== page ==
VOL. 6 | NO. 14 | Saturday, March 30, 2013
Michael Waddell | Special to The Daily News
Local medical device manufacturers like Smith & Nephew, Medtronic Inc. and Wright Medical Group Inc. are crossing their fingers that Congress will follow through on a repeal of the 2.3 percent medical device excise tax enacted in January.
Medtronic Inc., whose Spinal and Biologics business is based in Memphis, is one of the local biomedical companies hoping to see the medical device tax repealed. (Daily News File Photo/Lance Murphey)
On March 21, the U.S. Senate voted 79-20 to repeal the tax, with many states proposing ways to make up for the lost tax revenue. Now lawmakers will have to find a way to introduce the measure as a standalone bill or include it in a more sweeping overhaul of the tax code.
The device tax, which is expected to raise an estimated $30 billion over the next decade, has been cited by medical device manufacturers as a reason for recent layoffs, cuts in research and development (R&D) expenditures and delayed expansion plans.
“The reality is that the medical device tax will take funding away from other areas where we could have invested,” said Cindy Resman, spokesperson for Medtronic. “We applaud efforts to repeal the medical device excise tax through a variety of options, though we recognize it is an uphill battle. The tax added a significant challenge to the medical device industry in its ability to continue to deliver innovative research and development.”
Minneapolis-based Medtronic, whose Spinal and Biologics business is based in Memphis, planned for the impact of the medical device tax, which is estimated at $125 million to $175 million annually. The company anticipates a pre-tax impact of up to $25 million in fiscal year 2013 (tax impact is for four months, January to April). Medtronic’s fiscal year runs May to April.
Since the tax took effect Jan. 1, device manufacturers are now required to pay an estimated average of $194 million per month in medical device tax payments, according to AdvaMed.
Late last year executives at more than 800 companies and medical groups drafted a letter to the Senate demanding the tax be repealed as part of the fiscal cliff deal.
“The medical device tax is particularly burdensome on smaller innovative companies, such as Wright Medical,” said Lance Berry, Wright Medical chief financial officer. “It limits the amount of capacity we have to invest in the growth of our business. Despite the burden of the tax, we are continuing to make key investments in the business and are excited about the company’s future prospects.”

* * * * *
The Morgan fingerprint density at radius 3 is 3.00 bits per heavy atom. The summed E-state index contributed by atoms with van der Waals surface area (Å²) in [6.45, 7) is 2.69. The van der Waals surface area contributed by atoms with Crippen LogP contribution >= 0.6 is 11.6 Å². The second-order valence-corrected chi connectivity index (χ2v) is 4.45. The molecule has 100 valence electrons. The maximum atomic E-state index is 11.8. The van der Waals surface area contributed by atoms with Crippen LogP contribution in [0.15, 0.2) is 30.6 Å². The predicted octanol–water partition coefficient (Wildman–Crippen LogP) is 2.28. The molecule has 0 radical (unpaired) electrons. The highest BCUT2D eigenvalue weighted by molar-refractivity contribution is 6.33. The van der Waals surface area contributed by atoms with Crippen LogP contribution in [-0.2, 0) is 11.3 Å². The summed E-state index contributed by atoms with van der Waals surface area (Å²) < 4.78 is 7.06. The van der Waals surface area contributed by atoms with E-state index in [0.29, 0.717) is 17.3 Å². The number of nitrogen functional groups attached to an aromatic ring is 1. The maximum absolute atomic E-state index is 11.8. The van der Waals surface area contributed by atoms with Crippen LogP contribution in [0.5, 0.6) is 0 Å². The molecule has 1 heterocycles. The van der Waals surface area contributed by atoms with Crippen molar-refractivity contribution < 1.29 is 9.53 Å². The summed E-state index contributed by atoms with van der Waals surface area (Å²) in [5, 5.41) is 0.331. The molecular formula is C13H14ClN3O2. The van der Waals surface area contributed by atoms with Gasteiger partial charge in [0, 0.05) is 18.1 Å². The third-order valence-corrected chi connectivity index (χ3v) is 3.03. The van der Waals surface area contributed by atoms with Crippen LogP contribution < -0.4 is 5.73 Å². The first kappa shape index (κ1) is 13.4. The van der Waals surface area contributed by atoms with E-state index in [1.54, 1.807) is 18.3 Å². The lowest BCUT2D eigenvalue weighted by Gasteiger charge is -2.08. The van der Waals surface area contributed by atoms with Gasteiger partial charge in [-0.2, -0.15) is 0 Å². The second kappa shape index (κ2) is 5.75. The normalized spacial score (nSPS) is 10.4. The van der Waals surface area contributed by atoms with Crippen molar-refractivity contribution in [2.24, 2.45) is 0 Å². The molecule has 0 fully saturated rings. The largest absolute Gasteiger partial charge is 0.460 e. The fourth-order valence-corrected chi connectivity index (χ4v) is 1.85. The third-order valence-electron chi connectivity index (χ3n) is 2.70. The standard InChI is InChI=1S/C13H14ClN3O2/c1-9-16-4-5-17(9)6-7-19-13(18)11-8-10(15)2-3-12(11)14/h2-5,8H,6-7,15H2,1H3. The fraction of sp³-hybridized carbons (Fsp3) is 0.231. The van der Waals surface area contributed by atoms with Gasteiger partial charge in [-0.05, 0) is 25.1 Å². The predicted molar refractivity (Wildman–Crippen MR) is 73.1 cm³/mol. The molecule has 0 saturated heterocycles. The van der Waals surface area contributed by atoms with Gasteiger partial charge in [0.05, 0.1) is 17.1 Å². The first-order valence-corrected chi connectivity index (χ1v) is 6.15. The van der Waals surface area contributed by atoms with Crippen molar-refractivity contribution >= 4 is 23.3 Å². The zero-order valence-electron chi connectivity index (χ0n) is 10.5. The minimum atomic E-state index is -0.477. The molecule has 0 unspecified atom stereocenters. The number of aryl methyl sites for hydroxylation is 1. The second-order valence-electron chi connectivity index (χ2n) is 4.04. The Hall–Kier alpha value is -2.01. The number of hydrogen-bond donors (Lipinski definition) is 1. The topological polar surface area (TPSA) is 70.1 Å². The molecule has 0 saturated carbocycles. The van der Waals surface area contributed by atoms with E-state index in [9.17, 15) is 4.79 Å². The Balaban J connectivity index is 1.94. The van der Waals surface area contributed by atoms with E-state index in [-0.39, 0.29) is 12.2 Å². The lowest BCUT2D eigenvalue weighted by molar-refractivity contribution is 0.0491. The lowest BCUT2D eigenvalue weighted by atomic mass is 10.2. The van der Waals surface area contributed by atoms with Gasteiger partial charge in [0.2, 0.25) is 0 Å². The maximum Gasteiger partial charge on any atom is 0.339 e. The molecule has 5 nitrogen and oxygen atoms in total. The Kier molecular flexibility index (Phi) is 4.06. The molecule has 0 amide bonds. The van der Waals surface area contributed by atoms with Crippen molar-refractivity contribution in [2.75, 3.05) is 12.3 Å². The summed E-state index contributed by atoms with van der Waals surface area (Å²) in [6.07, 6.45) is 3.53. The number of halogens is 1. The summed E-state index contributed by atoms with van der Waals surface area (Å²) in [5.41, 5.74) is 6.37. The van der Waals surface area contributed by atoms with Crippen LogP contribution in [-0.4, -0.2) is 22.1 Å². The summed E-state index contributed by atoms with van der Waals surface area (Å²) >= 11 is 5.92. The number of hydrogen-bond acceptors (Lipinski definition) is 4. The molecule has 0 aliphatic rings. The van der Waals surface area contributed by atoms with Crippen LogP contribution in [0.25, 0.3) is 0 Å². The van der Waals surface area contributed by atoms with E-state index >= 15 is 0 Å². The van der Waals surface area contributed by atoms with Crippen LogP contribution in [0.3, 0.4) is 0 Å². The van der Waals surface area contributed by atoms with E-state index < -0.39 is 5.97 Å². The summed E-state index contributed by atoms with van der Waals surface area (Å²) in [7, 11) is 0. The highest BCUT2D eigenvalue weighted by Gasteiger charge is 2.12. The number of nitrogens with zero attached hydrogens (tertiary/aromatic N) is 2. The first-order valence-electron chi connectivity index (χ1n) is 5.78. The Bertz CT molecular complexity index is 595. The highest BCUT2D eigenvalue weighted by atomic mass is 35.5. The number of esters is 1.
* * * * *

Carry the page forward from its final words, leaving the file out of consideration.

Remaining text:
Olivier Bohuon, CEO of London-based Smith & Nephew – which has a large operation in Memphis – recently estimated the tax will cost the company about $25 million in 2013.
(Photo: Lance Murphey)
The company does not plan to make any changes to its business strategy.
U.S. Sen. Lamar Alexander, R-Tenn., proposed the device tax repeal, and he plans to make up the state’s lost tax revenue by cutting a $12.1 billion tax credit that subsidizes wind turbine production, with the goal of repealing both provisions without increasing the federal debt.
“This amendment is about ending two damaging tax policies that are costing Americans billions of dollars, and costing Tennesseans good jobs,” Alexander said in a recent statement. “It gets rid of a 20-year-old, multibillion-dollar subsidy for unreliable, expensive wind energy that stands no chance of powering our nation’s 21st century economy, and it repeals the Obamacare (Affordable Care Act) tax on life-saving medical devices – Tennessee’s top export and an important source of good jobs.”
Tennessee’s medical device exports accounted for $2.1 billion in revenue for 2012, or 10 percent of the state’s total exports. Tennessee ranks second to California in value of medical device exports, with medical manufacturers generating more than $15 billion in export revenue between 2007 and 2012.
Earlier this year, London-based Smith & Nephew, which employs approximately 1,800 people in Memphis, cited the tax as one of several reasons for eliminating nearly 100 jobs in Memphis and Andover, Mass.
“As we’ve said before the medical device excise tax is one of the headwinds facing the business, alongside such items as the market challenges in Europe and increased regulatory and clinical costs,” said Charles Reynolds, Smith & Nephew director of corporate communications, who declined to comment specifically on the tax or speculate on its possible effect on the company over the long run.
Smith & Nephew CEO Olivier Bohuon recently estimated the tax will cost the company about $25 million in 2013.
Some device manufacturers are being accused by The Healthcare Supply Chain Association, which represents the biggest group purchasing organizations used by hospitals, of cost-shifting and passing the tax expense along to hospitals and health care providers on it new website www.devicetaxwatch.com.
Medtronic and Smith & Nephew have announced publicly that they do not plan to increase prices on products to make up for the current tax burden.